We must grapple with some difficult contradictions.
First, we conclude that this is “Putin’s War,” the horrific scheme of a solitary tyrant. Yet we shrink from blaming the people or society from which Putin arose, the people that continue to support the president in droves. Is it because we don’t want to face this truth, to look squarely at the centuries of Russian imperialism and aggression? Do we fear implicating those Russians we know personally, the warm memories we have of interacting with this culture, this literature, this society?
Second, we place hope in the idea that, when President and Indicted War Criminal Vladimir Putin passes, this war shall pass. Yet, again, this defies logic. One man does not begin a war such as this without an elite, or a large section of that elite behind him. There is still ample support for this war in the halls of the Kremlin and, despite the elite infighting revealed in the recent leak of US classified documents (which mainly seems to show disputes over how to conduct the war, not whether to), it is not logical to assume that, were Putin to disappear tomorrow, Russia would sue for peace.
The purpose of our magazine is to understand Russia and Russians. And that means grappling with these contradictions. It means printing the words of those brave enough to resist, telling the stories of Russians struggling to maintain hope, of those who “light a little spark here, a little there.” In doing this, we cling to the optimism of Russians quoted in this issue that “totalitarian regimes are never so strong as just before their fall,” and that “the freedom that will emerge will be the kind you get only from a spring that being tightly coiled, explodes with such a force there’s nothing left of it.”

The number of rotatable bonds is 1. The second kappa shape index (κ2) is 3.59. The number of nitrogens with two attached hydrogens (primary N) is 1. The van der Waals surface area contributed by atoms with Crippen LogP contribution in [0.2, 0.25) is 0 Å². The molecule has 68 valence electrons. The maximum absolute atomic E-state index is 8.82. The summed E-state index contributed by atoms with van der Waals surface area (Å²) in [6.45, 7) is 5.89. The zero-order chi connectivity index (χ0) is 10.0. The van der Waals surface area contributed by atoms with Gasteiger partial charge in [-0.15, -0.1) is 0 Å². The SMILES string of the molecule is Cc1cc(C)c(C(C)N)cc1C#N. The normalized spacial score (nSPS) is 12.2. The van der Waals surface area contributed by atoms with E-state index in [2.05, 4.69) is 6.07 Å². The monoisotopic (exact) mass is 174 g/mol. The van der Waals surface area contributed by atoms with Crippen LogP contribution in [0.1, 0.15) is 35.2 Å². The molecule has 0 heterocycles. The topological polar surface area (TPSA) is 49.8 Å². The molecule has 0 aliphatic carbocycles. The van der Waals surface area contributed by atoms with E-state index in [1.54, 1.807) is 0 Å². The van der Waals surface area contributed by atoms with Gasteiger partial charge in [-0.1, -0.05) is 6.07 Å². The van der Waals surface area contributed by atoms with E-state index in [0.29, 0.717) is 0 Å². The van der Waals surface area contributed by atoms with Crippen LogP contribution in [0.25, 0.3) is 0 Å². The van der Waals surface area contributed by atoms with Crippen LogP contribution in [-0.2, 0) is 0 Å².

Yet hope and optimism alone cannot dispel these contradictions. Which means we must continue writing, reporting, and publishing this magazine for some time to come.
We have plenty more to understand and share.
But let us also be frank about the realities of publishing and print in the twenty-first century: it is neither cheap nor easy. Continuing Russian Life over the long haul will take far more than the income received from subscriptions. We will need to be creative and tenacious to puzzle this out, to keep gathering and sharing these stories. So we welcome the input and contributions of those with a similarly tenacious bent, or those who accept, as we do, that understanding Russia is both a long road, and one worth traveling.
To quote a subject in this issue, “you defeat the road by walking it.”
Notes from the Illustrator about this issue's cover:
“All I know about Putin makes me think that his biggest issue is that he didn’t manage to grow up emotionally. He is a cruel little boy with an inferiority complex. He has no personal taste, he just surrounds himself with the most expensive stuff, he keeps his mistresses (Krivonogikh and Kabaeva) like dolls hidden somewhere in bunkers and luxury apartments, he plays with peoples lives like we’re all toy soldiers. He avoids responsibility and forces others (Shoigu or Surovikin) to announce unpopular decisions and failures. I think that he has parental issues and Stalin might be his paternal figure.”
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